"Devenere lacos laetos, et amoena vireta
The initiated were now called Ἐπόπλαι as before, Μύσαι, and this representation 'Aurovia. The 'Aurovia, or the beholding with their own eyes, (says Psellus) is when he who is initiated beholds the divine Lights".
In the very same manner Themistius describes the initiated just entered upon this scene.-It being thoroughly purified, he now discloses to the initiated, a region all over illuminated, and shining with a divine splendour. The cloud and thick darkness are dispersed; and the mind emerges, as it were, into day, full of light and cheerfulness, as before, of disconsolate obscurity".
8 Μέλλων δὲ τοῖς καθαρσίοις, τοῖς πρὸ τῆς τελετῆς, ἐντυγχάνειν, ἐκάλεν εὐδαίμονα ἐμαυτον· In Divis. Quaest.
t ̓Αυτοψία ἐσὶν, ὅταν ἀυτὸς ὁ τελέμενος τὰ θεῖα φῶτα ὁρᾷ. In Schol. in Orac. Zoroast. "This which was all over illuminated, and which the Priest had thoroughly purified, was ayaλμa, an image. The reason of my transferring what is said of its illumination to the Region is, because this image represented the appearances of the Divine Being. Thus Jamblicus de Mysteriis: Merà on TauTα Tüv auToαvāv ΑΓΑΛΜΑΤΩΝ λόγες ἀφορισώμεθα. ἐκῶν ἐν μὲν ταῖς τῶν θεῶν ΑΥΤΟΨΙΑΙΣ ἐνεργέτερα καὶ αὐτῆς τῆς ἀληθείας ὁρᾶται τὰ θεάματα, ἀκριβῶς τε διαλάμπει, καὶ διηρθρωμένα λαμπρῶς εκφαίνεται.—And again Ωσαύτως τοίνυν καὶ ἐπὶ τῷ ΦΩΤΟΣ· τὰ μὲν τῶν θεῶν ΑΓΑΛΜΑΤΑ Qaròs wλéov ȧsgánru. Sect. 2. c. 4. Hence it appears that these mystical images were only a great light which illuminated all around. To this, the following lines in the oracles of Zoroaster allude:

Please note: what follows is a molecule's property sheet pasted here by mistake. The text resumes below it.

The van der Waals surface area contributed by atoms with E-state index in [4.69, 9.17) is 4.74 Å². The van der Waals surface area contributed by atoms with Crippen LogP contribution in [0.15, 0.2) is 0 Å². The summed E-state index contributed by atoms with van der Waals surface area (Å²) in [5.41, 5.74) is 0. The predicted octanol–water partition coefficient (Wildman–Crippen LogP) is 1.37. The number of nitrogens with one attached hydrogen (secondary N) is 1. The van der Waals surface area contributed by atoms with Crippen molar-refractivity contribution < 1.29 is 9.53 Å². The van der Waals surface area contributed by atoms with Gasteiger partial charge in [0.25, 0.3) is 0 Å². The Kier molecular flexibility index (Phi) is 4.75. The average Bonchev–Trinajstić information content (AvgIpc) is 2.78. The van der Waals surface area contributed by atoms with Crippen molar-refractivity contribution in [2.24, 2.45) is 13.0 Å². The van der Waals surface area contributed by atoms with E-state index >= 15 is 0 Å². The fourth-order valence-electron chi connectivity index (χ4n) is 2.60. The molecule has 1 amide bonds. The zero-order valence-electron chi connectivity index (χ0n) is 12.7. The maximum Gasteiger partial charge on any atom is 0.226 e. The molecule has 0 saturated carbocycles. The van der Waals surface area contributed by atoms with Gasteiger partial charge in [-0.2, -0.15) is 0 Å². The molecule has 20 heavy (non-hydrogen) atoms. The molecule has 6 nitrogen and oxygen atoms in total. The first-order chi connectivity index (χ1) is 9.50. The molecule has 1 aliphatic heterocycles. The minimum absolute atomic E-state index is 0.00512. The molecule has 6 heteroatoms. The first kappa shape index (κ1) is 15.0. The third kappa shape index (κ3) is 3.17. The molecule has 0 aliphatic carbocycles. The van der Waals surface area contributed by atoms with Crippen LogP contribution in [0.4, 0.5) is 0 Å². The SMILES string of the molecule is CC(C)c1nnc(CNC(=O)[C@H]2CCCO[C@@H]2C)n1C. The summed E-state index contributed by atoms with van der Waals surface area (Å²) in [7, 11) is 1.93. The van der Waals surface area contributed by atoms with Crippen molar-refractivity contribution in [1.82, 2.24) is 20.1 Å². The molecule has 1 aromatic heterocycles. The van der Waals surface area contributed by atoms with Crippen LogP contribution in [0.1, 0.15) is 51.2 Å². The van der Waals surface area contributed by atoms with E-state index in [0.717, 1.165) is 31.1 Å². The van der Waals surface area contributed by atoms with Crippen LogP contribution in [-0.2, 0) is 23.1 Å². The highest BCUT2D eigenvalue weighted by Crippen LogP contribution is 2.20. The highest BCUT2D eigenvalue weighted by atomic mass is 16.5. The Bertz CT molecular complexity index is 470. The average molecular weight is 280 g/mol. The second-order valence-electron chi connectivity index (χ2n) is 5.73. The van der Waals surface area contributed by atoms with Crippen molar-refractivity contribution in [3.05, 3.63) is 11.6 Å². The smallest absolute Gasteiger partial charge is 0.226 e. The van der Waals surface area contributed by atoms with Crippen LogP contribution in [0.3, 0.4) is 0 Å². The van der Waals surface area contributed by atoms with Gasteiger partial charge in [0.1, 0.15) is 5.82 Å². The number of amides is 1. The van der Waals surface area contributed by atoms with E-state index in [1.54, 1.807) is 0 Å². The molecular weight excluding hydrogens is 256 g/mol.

Μὴ φύσεως καλέσῃς ΑΥΤΟΠΤΟΝ ΑΓΑΛΜΑ,
Οὐ γαρ χρὴ κείνες σε βλέπειν πρὶν σῶμα ΤΕΛΕΣΘΗ ́.
Invoke not the self-conspicuous image of nature, for thou must not behold these things before thy body be purified by initiation. This auTórtov yaλμa was only a diffusive shining light, as the name partly declares, thus described presently after in the same oracles.
Ηνίκα βλέψῃς μορφῆς ἄτες ἐυΐερον τοῦς,
Λαμπόμενον σκιρτηδὸν ὅλὲ κατὰ βένθεα κόσμε,
"Largior hic campos aether, et lumine vestit
Purpureo; Solemque suum, sua sidera norunt,"
are in the very language of those, who profess to tell us what they saw at their initiation into the greater Mysteries. "Nocte "media vidi solem candido coruscantem lumine," says Apuleius (Met. Lib. XI.) on that occasion; for "candido" and " pureo lumine" mean the very same thing.